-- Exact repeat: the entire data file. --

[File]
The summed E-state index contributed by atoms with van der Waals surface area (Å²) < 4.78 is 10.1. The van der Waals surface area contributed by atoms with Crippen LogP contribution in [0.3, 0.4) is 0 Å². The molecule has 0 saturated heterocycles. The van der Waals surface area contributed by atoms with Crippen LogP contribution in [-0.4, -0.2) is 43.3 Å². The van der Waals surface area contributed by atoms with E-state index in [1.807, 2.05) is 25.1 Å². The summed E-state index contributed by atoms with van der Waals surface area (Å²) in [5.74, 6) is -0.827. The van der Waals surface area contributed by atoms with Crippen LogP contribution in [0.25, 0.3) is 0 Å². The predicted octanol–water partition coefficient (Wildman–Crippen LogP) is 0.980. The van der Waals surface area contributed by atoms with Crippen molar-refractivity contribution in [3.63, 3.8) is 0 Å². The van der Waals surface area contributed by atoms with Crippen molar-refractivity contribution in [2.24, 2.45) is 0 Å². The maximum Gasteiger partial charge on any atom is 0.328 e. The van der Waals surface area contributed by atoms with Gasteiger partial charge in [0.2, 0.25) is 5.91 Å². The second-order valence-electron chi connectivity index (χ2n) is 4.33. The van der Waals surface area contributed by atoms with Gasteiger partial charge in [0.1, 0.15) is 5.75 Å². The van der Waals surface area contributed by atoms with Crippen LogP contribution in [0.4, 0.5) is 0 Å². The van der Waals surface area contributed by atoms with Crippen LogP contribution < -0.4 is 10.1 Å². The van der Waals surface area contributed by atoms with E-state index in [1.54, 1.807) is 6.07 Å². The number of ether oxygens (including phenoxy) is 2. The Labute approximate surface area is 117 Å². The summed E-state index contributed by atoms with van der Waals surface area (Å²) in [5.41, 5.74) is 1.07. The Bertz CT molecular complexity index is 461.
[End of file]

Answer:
The summed E-state index contributed by atoms with van der Waals surface area (Å²) < 4.78 is 10.1. The van der Waals surface area contributed by atoms with Crippen LogP contribution in [0.3, 0.4) is 0 Å². The molecule has 0 saturated heterocycles. The van der Waals surface area contributed by atoms with Crippen LogP contribution in [-0.4, -0.2) is 43.3 Å². The van der Waals surface area contributed by atoms with E-state index in [1.807, 2.05) is 25.1 Å². The summed E-state index contributed by atoms with van der Waals surface area (Å²) in [5.74, 6) is -0.827. The van der Waals surface area contributed by atoms with Crippen LogP contribution in [0.25, 0.3) is 0 Å². The predicted octanol–water partition coefficient (Wildman–Crippen LogP) is 0.980. The van der Waals surface area contributed by atoms with Crippen molar-refractivity contribution in [3.63, 3.8) is 0 Å². The van der Waals surface area contributed by atoms with Crippen molar-refractivity contribution in [2.24, 2.45) is 0 Å². The maximum Gasteiger partial charge on any atom is 0.328 e. The van der Waals surface area contributed by atoms with Gasteiger partial charge in [0.2, 0.25) is 5.91 Å². The second-order valence-electron chi connectivity index (χ2n) is 4.33. The van der Waals surface area contributed by atoms with Gasteiger partial charge in [0.1, 0.15) is 5.75 Å². The van der Waals surface area contributed by atoms with Crippen LogP contribution in [0.4, 0.5) is 0 Å². The van der Waals surface area contributed by atoms with Crippen LogP contribution < -0.4 is 10.1 Å². The van der Waals surface area contributed by atoms with E-state index in [1.54, 1.807) is 6.07 Å². The number of ether oxygens (including phenoxy) is 2. The Labute approximate surface area is 117 Å². The summed E-state index contributed by atoms with van der Waals surface area (Å²) in [5.41, 5.74) is 1.07. The Bertz CT molecular complexity index is 461.